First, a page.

1. Select Add Data Layer from the toolbar.
  2. Select Dot Density from the list.

    Figure 10.53: Screen shot of Dot Density

     

  3. The Data Source dialog box opens.
  4. Click Browse next to the Data Source field in the main layer dialog box, and then again in the Data Source dialog box. Select the Sample project folder and the Sample.prj file.
  5. Select the MexMap95 form in Data Source Explorer. Click OK.
  6. Click Browse next to the Shapefile line. (If the Browse button is grayed out instead of blue, click the Shapefile radio button.)

    Figure 10.54: Browse Shapefile selection option

     

  7. Select MXState.shp in the Sample.prj file.
  8. Select STATE from the Data Key drop-down list. The data key connects the dataset field, STATE, to the shapefile feature key name.
  9. Select PerTeenBirths95 from the Value Field drop-down list. This populates the dot density map based on the percentage of teen births in that state.
  10. Select name from the Feature Key drop-down list. The feature key connects name in the shapefile to the dataset.

    Figure 10.55: Shapefile variable options and boundaries

     

  11. Click OK.
  12. The Display options dialog appears. Options can be selected here for the color of dots in the map and the value each dot should represent (Dot Value). In this example, the dots are associated with the percentage of teen pregnancy in each state. By specifying “1”, each dot will represent a single teen birth percentage point.
  13. Click OK.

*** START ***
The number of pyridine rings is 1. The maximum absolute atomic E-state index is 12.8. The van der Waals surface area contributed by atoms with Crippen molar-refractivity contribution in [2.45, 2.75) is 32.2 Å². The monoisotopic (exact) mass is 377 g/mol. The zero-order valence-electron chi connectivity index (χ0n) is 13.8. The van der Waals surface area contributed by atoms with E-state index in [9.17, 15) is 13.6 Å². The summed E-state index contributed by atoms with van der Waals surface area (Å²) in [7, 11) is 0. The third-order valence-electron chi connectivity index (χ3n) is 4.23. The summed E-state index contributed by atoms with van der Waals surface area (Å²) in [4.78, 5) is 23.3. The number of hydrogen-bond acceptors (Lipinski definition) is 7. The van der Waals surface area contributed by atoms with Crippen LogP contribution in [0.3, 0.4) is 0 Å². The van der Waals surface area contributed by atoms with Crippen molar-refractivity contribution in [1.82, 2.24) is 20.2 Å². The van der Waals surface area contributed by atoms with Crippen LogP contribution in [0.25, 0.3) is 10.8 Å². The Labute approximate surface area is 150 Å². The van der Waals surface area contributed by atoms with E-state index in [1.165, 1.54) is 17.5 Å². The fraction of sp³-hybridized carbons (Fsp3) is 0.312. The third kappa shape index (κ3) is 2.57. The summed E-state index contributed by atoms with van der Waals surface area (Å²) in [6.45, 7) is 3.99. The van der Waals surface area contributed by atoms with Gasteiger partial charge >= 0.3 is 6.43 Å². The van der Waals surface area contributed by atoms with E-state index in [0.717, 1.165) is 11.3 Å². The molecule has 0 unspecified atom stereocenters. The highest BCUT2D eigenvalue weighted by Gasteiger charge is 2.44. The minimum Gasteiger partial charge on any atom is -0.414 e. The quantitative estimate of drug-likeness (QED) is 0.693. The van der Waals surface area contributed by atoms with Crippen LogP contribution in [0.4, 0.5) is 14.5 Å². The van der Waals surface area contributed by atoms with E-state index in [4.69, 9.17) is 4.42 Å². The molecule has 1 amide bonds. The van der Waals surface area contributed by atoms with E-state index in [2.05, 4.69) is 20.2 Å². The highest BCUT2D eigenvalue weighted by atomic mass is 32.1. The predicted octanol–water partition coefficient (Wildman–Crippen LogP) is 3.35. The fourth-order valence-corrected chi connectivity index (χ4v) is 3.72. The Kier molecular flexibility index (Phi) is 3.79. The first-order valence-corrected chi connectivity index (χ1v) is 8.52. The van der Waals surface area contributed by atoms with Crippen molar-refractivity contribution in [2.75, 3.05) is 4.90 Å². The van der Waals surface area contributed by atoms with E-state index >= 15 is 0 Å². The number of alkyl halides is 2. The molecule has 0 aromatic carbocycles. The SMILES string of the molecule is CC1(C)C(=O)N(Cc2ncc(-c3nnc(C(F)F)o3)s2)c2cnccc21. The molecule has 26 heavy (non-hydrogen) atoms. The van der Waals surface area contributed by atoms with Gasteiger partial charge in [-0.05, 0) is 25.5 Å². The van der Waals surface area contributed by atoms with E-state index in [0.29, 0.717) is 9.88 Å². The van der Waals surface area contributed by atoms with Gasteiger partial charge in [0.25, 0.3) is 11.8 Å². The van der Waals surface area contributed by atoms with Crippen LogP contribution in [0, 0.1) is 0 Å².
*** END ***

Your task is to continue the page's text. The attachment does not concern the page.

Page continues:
Figure 10.56: Dot Density using shapefile

     

  14. The Dot Density map data layer displays on the main Epi Map window. Since one (1) was selected as the dot value, each blue dot represents a single percentage point for the dataset. Areas with a higher concentration of red dots represent a higher percentage of teen births.
  15. Select Blank view at the top right corner of the main Epi Map window to display the Dot Density map with a white background. You can also select Streets to view the map at the street level.

    Figure 10.57: Dot Density in Blank View

     

  16. To change any of the display options or to add optional data filters, place the mouse over the Map Layers tab located at the bottom of the screen. When the tab scrolls up, click the layer configuration icon to re-open the Choropleth layer.

    Figure 10.58: Dot Density Map Layers view and layer configuration icon

     

The three examples shown in the Adding a Data Layer section do not represent every possible combination of map type, database type, and boundary file. Epi Map is capable of mapping all combinations using similar processes.